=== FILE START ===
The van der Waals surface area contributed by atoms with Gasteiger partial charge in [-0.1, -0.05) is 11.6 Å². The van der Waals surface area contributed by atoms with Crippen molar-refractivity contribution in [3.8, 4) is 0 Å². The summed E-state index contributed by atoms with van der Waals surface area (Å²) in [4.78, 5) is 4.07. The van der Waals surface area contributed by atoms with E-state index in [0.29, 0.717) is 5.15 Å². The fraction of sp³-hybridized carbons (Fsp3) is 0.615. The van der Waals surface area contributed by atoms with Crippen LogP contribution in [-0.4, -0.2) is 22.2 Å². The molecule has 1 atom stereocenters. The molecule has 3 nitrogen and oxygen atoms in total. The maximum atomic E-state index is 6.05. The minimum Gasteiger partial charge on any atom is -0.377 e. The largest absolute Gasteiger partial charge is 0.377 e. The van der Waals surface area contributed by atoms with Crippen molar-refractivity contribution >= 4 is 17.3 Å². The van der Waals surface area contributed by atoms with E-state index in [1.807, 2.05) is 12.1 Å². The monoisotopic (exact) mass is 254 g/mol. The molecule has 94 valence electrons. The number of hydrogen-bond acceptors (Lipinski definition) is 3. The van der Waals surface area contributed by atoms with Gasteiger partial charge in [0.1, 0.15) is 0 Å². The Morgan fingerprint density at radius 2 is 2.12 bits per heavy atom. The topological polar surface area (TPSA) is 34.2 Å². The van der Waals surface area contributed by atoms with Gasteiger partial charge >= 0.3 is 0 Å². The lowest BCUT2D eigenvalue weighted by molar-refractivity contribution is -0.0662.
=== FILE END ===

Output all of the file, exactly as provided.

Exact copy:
The van der Waals surface area contributed by atoms with Gasteiger partial charge in [-0.1, -0.05) is 11.6 Å². The van der Waals surface area contributed by atoms with Crippen molar-refractivity contribution in [3.8, 4) is 0 Å². The summed E-state index contributed by atoms with van der Waals surface area (Å²) in [4.78, 5) is 4.07. The van der Waals surface area contributed by atoms with E-state index in [0.29, 0.717) is 5.15 Å². The fraction of sp³-hybridized carbons (Fsp3) is 0.615. The van der Waals surface area contributed by atoms with Crippen LogP contribution in [-0.4, -0.2) is 22.2 Å². The molecule has 1 atom stereocenters. The molecule has 3 nitrogen and oxygen atoms in total. The maximum atomic E-state index is 6.05. The minimum Gasteiger partial charge on any atom is -0.377 e. The largest absolute Gasteiger partial charge is 0.377 e. The van der Waals surface area contributed by atoms with Crippen molar-refractivity contribution >= 4 is 17.3 Å². The van der Waals surface area contributed by atoms with E-state index in [1.807, 2.05) is 12.1 Å². The monoisotopic (exact) mass is 254 g/mol. The molecule has 94 valence electrons. The number of hydrogen-bond acceptors (Lipinski definition) is 3. The van der Waals surface area contributed by atoms with Gasteiger partial charge in [0.1, 0.15) is 0 Å². The Morgan fingerprint density at radius 2 is 2.12 bits per heavy atom. The topological polar surface area (TPSA) is 34.2 Å². The van der Waals surface area contributed by atoms with Gasteiger partial charge >= 0.3 is 0 Å². The lowest BCUT2D eigenvalue weighted by molar-refractivity contribution is -0.0662.